The American Badger jacksoni subspecies is present in Canada in southwestern Ontario, primarily along the north shore of Lake Erie, and a second, presumably smaller population is present in northwestern Ontario, adjacent to the Minnesota border (Stardom 1979, Dobbyn 1994) (see figure 2). There is evidence of reproduction among both regional populations (Ontario American Badger Recovery Team 2008, Skitt and Van den Broeck 2004). Records are sparse at best throughout the range of this species. Jacksoni individualsmay occasionally disperse into Manitoba, but no reports or literature indicate that the subspecies is extant there.

Figure 2. Range of the American Badger in Ontario

Figure 2 shows the Canadian distribution of the American Badger jacksoni subspecies in southern Ontario.

Source: Royal Ontario Museum 2006
(modified from Newhouse and Kinley 1999)

Knowledge of historical patterns in the distribution and abundance of the American Badger in Ontario is limited and based on a relatively small number of confirmed reports across a large geographic range. The first known account was from near Grand Bend in north Lambton County in 1895 (NatureServe 2009). From 1980 to the present, there have been nearly 60 reports from both Norfolk and Middlesex counties, with occasional (fewer than six) reports of sightings in the following counties: Kent, Lambton, Oxford, Haldimand, Grey, Bruce, and Rainy River (see figure 3). Table 1 provides a summary of confirmed sightings up to 2008.

Lintack and Voigt (1983) suggested that extralimital records of male badgers found in Waterloo and Grey counties may be of badgers that have dispersed from more southern areas of Ontario. Messick and Hornocker (1981) reported that young badgers in Idaho can disperse for distances of up to 110 kilometres in their first summer, so it is possible that some outlierrecords found in Ontario could be a result of dispersing juveniles. Newhouse and Kinley (1999) suggested that the southern Ontario population is disjunct from other Canadian and U.S. populations and “almost certainly exists as an ‘island’ population.” More study is needed to determine whether the only Canadian range of this species is in Ontario and, if several populations do exist, to determine the genetic relationship among them to ascertain the presence of a functional metapopulation.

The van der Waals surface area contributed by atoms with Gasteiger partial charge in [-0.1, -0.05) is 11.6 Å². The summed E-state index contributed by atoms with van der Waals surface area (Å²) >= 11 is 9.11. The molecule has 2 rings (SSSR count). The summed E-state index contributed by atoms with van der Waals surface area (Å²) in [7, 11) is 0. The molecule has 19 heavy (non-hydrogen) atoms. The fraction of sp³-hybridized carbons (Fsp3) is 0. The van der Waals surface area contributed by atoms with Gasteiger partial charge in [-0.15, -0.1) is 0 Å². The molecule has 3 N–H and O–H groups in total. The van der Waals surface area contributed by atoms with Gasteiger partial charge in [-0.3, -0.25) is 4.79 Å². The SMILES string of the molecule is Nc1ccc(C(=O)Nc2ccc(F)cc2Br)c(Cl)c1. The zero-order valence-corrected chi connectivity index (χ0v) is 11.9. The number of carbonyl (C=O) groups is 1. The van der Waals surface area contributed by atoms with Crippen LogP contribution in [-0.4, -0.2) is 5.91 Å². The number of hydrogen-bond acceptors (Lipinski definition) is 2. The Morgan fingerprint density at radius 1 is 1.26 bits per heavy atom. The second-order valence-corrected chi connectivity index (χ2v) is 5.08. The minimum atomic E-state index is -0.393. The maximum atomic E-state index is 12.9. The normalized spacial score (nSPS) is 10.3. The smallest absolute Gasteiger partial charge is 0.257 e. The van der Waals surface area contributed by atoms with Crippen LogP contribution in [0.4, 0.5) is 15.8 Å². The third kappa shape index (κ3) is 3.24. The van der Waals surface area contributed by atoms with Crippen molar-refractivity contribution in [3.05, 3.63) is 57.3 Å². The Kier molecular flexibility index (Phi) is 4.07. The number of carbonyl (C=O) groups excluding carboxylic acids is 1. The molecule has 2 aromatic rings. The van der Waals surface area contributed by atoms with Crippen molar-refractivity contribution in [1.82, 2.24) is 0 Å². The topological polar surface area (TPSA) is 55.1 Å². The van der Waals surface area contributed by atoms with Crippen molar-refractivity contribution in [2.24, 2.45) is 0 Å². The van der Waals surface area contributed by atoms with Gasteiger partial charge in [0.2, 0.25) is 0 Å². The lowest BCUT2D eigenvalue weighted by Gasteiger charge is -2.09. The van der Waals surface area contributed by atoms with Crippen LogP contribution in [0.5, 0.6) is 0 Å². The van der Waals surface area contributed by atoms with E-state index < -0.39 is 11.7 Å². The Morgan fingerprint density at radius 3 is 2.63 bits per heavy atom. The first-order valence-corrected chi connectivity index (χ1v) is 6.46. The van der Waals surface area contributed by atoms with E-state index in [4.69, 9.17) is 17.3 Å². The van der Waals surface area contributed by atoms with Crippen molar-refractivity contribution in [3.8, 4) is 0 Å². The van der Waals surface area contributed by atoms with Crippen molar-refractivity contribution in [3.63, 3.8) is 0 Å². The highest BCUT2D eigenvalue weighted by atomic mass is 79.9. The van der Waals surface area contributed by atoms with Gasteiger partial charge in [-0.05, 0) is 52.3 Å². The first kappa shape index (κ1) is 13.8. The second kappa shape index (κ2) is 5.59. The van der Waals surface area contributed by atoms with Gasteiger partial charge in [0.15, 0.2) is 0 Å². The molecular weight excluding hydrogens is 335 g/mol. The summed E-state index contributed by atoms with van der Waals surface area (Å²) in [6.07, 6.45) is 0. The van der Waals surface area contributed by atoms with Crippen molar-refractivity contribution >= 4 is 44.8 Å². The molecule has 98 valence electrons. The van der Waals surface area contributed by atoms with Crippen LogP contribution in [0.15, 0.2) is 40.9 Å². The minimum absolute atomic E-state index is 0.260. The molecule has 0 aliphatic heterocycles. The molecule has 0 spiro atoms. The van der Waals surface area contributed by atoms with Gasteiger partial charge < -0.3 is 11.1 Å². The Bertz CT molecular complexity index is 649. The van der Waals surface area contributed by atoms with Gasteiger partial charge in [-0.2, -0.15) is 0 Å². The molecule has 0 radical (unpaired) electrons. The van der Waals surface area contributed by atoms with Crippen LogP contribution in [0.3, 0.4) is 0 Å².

Changes to the range of the species in Ontario are not well understood. The recovery team has compiled a list of 144 confirmed reports in Ontario between 1895 and 2008. Information available in Ontario’s Natural Heritage Information Centre (NHIC) database indicates that the American Badger was historically present in some counties in Ontario where the species has not since been confirmed. These include Bruce, Huron, Kent and Elgin counties (NatureServe 2009). More recent outreach and monitoring, however, have indicated that the species occurs in other areas such as Thunder Bay in northwestern Ontario and Wentworth, Brant and Oxford counties in the south. It is not yet known whether this represents a change in distribution of the species or whether these differences are a result of variability of monitoring and reporting.